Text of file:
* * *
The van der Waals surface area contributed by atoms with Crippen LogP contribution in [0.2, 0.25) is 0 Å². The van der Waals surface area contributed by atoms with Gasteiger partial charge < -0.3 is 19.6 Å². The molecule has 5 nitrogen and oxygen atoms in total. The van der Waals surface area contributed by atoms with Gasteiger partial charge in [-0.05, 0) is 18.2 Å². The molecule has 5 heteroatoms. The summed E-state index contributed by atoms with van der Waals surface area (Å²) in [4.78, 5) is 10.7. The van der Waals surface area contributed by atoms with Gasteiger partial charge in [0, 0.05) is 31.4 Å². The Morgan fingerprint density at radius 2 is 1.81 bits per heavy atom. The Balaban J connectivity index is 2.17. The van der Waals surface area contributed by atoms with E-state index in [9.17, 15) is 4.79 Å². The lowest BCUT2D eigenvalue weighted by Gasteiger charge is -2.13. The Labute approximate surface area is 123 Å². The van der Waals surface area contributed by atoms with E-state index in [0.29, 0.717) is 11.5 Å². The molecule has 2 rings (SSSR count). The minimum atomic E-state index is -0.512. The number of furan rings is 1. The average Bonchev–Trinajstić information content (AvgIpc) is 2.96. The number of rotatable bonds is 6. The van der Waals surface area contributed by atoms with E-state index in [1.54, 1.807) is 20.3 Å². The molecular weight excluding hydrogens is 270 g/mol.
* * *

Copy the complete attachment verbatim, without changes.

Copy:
The van der Waals surface area contributed by atoms with Crippen LogP contribution in [0.2, 0.25) is 0 Å². The van der Waals surface area contributed by atoms with Gasteiger partial charge < -0.3 is 19.6 Å². The molecule has 5 nitrogen and oxygen atoms in total. The van der Waals surface area contributed by atoms with Gasteiger partial charge in [-0.05, 0) is 18.2 Å². The molecule has 5 heteroatoms. The summed E-state index contributed by atoms with van der Waals surface area (Å²) in [4.78, 5) is 10.7. The van der Waals surface area contributed by atoms with Gasteiger partial charge in [0, 0.05) is 31.4 Å². The Morgan fingerprint density at radius 2 is 1.81 bits per heavy atom. The Balaban J connectivity index is 2.17. The van der Waals surface area contributed by atoms with E-state index in [9.17, 15) is 4.79 Å². The lowest BCUT2D eigenvalue weighted by Gasteiger charge is -2.13. The Labute approximate surface area is 123 Å². The van der Waals surface area contributed by atoms with E-state index in [0.29, 0.717) is 11.5 Å². The molecule has 2 rings (SSSR count). The minimum atomic E-state index is -0.512. The number of furan rings is 1. The average Bonchev–Trinajstić information content (AvgIpc) is 2.96. The number of rotatable bonds is 6. The van der Waals surface area contributed by atoms with E-state index in [1.54, 1.807) is 20.3 Å². The molecular weight excluding hydrogens is 270 g/mol.